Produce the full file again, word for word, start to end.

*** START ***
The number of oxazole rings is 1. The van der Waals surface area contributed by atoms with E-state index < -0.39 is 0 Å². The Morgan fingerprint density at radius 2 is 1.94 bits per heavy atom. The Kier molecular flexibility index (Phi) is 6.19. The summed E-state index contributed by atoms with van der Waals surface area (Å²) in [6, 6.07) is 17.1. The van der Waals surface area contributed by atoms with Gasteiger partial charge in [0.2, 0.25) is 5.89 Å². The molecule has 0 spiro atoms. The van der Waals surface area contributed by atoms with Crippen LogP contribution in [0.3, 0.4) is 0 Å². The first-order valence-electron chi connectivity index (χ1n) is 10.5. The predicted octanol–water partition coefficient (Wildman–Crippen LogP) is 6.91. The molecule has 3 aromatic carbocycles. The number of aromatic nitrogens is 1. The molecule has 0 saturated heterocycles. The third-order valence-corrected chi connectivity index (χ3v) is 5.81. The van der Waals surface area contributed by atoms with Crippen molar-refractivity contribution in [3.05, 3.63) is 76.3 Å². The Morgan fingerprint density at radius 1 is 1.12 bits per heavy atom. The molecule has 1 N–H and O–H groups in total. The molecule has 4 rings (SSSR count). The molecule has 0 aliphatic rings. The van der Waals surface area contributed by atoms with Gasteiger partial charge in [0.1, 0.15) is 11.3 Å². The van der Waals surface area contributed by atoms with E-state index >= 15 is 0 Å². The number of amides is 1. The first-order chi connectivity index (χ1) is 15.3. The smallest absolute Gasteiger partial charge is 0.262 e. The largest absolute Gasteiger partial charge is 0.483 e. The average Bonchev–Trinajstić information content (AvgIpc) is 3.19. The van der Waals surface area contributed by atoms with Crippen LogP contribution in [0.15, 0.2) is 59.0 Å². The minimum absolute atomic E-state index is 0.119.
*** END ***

The number of oxazole rings is 1. The van der Waals surface area contributed by atoms with E-state index < -0.39 is 0 Å². The Morgan fingerprint density at radius 2 is 1.94 bits per heavy atom. The Kier molecular flexibility index (Phi) is 6.19. The summed E-state index contributed by atoms with van der Waals surface area (Å²) in [6, 6.07) is 17.1. The van der Waals surface area contributed by atoms with Gasteiger partial charge in [0.2, 0.25) is 5.89 Å². The molecule has 0 spiro atoms. The van der Waals surface area contributed by atoms with Crippen LogP contribution in [0.3, 0.4) is 0 Å². The first-order valence-electron chi connectivity index (χ1n) is 10.5. The predicted octanol–water partition coefficient (Wildman–Crippen LogP) is 6.91. The molecule has 3 aromatic carbocycles. The number of aromatic nitrogens is 1. The molecule has 0 saturated heterocycles. The third-order valence-corrected chi connectivity index (χ3v) is 5.81. The van der Waals surface area contributed by atoms with Crippen molar-refractivity contribution in [3.05, 3.63) is 76.3 Å². The Morgan fingerprint density at radius 1 is 1.12 bits per heavy atom. The molecule has 1 N–H and O–H groups in total. The molecule has 4 rings (SSSR count). The molecule has 0 aliphatic rings. The van der Waals surface area contributed by atoms with Gasteiger partial charge in [0.1, 0.15) is 11.3 Å². The van der Waals surface area contributed by atoms with E-state index >= 15 is 0 Å². The number of amides is 1. The first-order chi connectivity index (χ1) is 15.3. The smallest absolute Gasteiger partial charge is 0.262 e. The largest absolute Gasteiger partial charge is 0.483 e. The average Bonchev–Trinajstić information content (AvgIpc) is 3.19. The van der Waals surface area contributed by atoms with Crippen LogP contribution in [0.15, 0.2) is 59.0 Å². The minimum absolute atomic E-state index is 0.119.